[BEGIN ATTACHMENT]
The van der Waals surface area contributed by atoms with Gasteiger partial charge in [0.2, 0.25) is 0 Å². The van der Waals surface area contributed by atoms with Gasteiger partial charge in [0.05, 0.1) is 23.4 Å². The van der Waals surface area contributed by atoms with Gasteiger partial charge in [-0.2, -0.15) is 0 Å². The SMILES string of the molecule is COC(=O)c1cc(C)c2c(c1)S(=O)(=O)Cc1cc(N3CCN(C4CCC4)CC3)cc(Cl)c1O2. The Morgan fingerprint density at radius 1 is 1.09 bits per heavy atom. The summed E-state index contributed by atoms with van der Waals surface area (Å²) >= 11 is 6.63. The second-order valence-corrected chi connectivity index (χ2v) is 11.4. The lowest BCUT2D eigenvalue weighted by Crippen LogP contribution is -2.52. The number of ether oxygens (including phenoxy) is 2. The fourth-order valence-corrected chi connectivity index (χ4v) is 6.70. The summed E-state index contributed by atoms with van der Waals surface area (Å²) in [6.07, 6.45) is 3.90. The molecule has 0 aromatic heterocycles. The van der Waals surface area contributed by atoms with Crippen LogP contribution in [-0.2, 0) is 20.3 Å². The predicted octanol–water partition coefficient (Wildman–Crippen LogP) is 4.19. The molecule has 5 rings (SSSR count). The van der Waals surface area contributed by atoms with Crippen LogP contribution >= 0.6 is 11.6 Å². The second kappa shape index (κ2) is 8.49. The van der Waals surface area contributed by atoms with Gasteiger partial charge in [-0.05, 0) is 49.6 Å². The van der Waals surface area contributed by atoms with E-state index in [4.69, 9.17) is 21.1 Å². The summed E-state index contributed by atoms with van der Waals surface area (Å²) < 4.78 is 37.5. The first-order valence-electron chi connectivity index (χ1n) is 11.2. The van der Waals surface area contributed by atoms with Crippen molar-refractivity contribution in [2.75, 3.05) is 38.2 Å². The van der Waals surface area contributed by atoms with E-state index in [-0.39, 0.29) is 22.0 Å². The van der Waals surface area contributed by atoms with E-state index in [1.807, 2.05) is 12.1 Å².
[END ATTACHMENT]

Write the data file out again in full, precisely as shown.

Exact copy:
The van der Waals surface area contributed by atoms with Gasteiger partial charge in [0.2, 0.25) is 0 Å². The van der Waals surface area contributed by atoms with Gasteiger partial charge in [0.05, 0.1) is 23.4 Å². The van der Waals surface area contributed by atoms with Gasteiger partial charge in [-0.2, -0.15) is 0 Å². The SMILES string of the molecule is COC(=O)c1cc(C)c2c(c1)S(=O)(=O)Cc1cc(N3CCN(C4CCC4)CC3)cc(Cl)c1O2. The Morgan fingerprint density at radius 1 is 1.09 bits per heavy atom. The summed E-state index contributed by atoms with van der Waals surface area (Å²) >= 11 is 6.63. The second-order valence-corrected chi connectivity index (χ2v) is 11.4. The lowest BCUT2D eigenvalue weighted by Crippen LogP contribution is -2.52. The number of ether oxygens (including phenoxy) is 2. The fourth-order valence-corrected chi connectivity index (χ4v) is 6.70. The summed E-state index contributed by atoms with van der Waals surface area (Å²) in [6.07, 6.45) is 3.90. The molecule has 0 aromatic heterocycles. The van der Waals surface area contributed by atoms with Crippen LogP contribution in [-0.2, 0) is 20.3 Å². The predicted octanol–water partition coefficient (Wildman–Crippen LogP) is 4.19. The molecule has 5 rings (SSSR count). The van der Waals surface area contributed by atoms with Crippen LogP contribution >= 0.6 is 11.6 Å². The second kappa shape index (κ2) is 8.49. The van der Waals surface area contributed by atoms with Gasteiger partial charge in [-0.05, 0) is 49.6 Å². The van der Waals surface area contributed by atoms with E-state index in [4.69, 9.17) is 21.1 Å². The summed E-state index contributed by atoms with van der Waals surface area (Å²) < 4.78 is 37.5. The first-order valence-electron chi connectivity index (χ1n) is 11.2. The van der Waals surface area contributed by atoms with Crippen molar-refractivity contribution in [2.75, 3.05) is 38.2 Å². The van der Waals surface area contributed by atoms with E-state index in [-0.39, 0.29) is 22.0 Å². The van der Waals surface area contributed by atoms with E-state index in [1.807, 2.05) is 12.1 Å².